Bot detection in Wikidata using behavioral and other informal cues

Andrew Hall, Loren Terveen, Aaron Halfaker

Research output: Contribution to journalArticlepeer-review

23 Scopus citations


Bots have been important to peer production’s success. Wikipedia, OpenStreetMap, and Wikidata all have taken advantage of automation to perform work at a rate and scale exceeding that of human contributors. Understanding the ways in which humans and bots behave in these communities is an important topic, and one that relies on accurate bot recognition. Yet, in many cases, bot activities are not explicitly flagged and could be mistaken for human contributions. We develop a machine classifier to detect previously unidentified bots using implicit behavioral and other informal editing characteristics. We show that this method yields a high level of fitness under both formal evaluation (PR-AUC: 0.845, ROC-AUC: 0.985) and a qualitative analysis of “anonymous” contributor edit sessions. We also show that, in some cases, unflagged bot activities can significantly misrepresent human behavior in analyses. Our model has the potential to support future research and community patrolling activities.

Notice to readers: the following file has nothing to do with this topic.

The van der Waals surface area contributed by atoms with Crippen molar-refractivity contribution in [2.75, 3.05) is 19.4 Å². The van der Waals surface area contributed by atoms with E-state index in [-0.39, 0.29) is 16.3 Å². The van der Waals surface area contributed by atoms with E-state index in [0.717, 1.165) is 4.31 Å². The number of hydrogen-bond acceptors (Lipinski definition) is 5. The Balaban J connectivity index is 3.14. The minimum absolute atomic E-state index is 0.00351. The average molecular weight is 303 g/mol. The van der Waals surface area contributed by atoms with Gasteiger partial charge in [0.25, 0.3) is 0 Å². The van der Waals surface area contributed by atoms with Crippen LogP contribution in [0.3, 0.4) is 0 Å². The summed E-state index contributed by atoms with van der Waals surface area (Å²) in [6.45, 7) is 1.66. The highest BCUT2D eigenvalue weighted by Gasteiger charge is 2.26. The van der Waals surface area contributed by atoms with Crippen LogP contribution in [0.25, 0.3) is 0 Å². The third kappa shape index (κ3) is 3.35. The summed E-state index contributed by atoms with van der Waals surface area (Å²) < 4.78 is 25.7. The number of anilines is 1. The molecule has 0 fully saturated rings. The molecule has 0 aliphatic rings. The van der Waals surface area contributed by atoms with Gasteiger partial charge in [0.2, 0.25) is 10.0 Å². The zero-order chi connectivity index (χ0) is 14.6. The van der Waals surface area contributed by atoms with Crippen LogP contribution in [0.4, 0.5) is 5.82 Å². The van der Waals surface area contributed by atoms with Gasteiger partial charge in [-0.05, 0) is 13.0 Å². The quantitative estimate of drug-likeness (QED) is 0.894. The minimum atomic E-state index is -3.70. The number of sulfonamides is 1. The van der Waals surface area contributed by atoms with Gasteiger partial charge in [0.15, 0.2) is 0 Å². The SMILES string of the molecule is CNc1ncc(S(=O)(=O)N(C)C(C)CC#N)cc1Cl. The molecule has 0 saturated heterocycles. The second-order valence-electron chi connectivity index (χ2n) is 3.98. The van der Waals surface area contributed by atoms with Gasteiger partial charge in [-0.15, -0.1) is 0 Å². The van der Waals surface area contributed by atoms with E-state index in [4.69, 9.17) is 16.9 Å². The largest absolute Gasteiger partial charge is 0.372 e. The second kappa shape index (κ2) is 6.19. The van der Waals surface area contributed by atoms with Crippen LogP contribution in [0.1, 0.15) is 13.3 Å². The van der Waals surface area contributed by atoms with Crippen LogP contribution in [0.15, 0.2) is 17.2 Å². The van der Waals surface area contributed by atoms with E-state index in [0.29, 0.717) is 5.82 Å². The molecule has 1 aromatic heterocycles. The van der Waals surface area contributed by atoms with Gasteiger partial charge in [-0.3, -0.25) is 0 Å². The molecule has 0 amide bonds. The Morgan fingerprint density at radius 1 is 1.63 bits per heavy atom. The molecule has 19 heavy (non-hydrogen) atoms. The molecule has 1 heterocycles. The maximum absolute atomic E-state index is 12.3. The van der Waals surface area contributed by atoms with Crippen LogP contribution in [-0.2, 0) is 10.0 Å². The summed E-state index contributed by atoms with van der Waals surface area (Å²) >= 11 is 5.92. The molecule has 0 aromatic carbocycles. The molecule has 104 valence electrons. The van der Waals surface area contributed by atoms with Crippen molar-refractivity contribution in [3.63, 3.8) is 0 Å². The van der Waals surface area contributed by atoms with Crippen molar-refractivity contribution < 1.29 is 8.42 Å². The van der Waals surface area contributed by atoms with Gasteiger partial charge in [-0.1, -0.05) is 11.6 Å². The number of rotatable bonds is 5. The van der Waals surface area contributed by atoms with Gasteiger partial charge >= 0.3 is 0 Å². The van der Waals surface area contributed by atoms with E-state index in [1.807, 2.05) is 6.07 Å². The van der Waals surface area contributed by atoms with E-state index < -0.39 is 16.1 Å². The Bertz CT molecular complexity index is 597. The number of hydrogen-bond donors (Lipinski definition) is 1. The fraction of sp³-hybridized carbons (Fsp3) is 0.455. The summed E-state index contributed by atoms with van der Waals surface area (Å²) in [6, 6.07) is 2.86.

Original languageEnglish (US)
Article number64
JournalProceedings of the ACM on Human-Computer Interaction
Issue numberCSCW
StatePublished - Nov 2018

Bibliographical note

Publisher Copyright:
Copyright 2018 held by Owner/Author(s).


  • Automation
  • Bots
  • Machine learning
  • Peer production
  • Structured data
  • Wikidata


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